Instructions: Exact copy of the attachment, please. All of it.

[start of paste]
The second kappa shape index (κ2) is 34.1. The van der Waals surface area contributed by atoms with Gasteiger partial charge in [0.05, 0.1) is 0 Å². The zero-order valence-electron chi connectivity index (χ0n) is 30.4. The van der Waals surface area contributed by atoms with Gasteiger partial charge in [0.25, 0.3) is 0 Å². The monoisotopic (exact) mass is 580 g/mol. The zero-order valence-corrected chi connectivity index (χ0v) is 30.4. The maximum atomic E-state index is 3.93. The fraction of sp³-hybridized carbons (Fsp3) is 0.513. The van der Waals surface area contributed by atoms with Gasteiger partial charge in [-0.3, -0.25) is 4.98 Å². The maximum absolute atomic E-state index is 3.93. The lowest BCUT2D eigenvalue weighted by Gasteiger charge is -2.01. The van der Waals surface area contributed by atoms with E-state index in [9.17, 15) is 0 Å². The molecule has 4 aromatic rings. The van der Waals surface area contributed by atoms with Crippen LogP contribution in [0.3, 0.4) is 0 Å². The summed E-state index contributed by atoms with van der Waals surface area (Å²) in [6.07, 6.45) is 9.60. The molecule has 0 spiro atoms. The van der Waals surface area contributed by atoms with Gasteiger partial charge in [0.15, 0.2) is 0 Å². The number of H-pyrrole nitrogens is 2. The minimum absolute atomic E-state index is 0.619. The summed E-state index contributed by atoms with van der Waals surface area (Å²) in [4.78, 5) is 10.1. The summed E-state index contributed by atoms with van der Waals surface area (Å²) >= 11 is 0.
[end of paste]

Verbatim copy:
The second kappa shape index (κ2) is 34.1. The van der Waals surface area contributed by atoms with Gasteiger partial charge in [0.05, 0.1) is 0 Å². The zero-order valence-electron chi connectivity index (χ0n) is 30.4. The van der Waals surface area contributed by atoms with Gasteiger partial charge in [0.25, 0.3) is 0 Å². The monoisotopic (exact) mass is 580 g/mol. The zero-order valence-corrected chi connectivity index (χ0v) is 30.4. The maximum atomic E-state index is 3.93. The fraction of sp³-hybridized carbons (Fsp3) is 0.513. The van der Waals surface area contributed by atoms with Gasteiger partial charge in [-0.3, -0.25) is 4.98 Å². The maximum absolute atomic E-state index is 3.93. The lowest BCUT2D eigenvalue weighted by Gasteiger charge is -2.01. The van der Waals surface area contributed by atoms with E-state index in [9.17, 15) is 0 Å². The molecule has 4 aromatic rings. The van der Waals surface area contributed by atoms with Crippen LogP contribution in [0.3, 0.4) is 0 Å². The summed E-state index contributed by atoms with van der Waals surface area (Å²) in [6.07, 6.45) is 9.60. The molecule has 0 spiro atoms. The van der Waals surface area contributed by atoms with Gasteiger partial charge in [0.15, 0.2) is 0 Å². The number of H-pyrrole nitrogens is 2. The minimum absolute atomic E-state index is 0.619. The summed E-state index contributed by atoms with van der Waals surface area (Å²) in [4.78, 5) is 10.1. The summed E-state index contributed by atoms with van der Waals surface area (Å²) >= 11 is 0.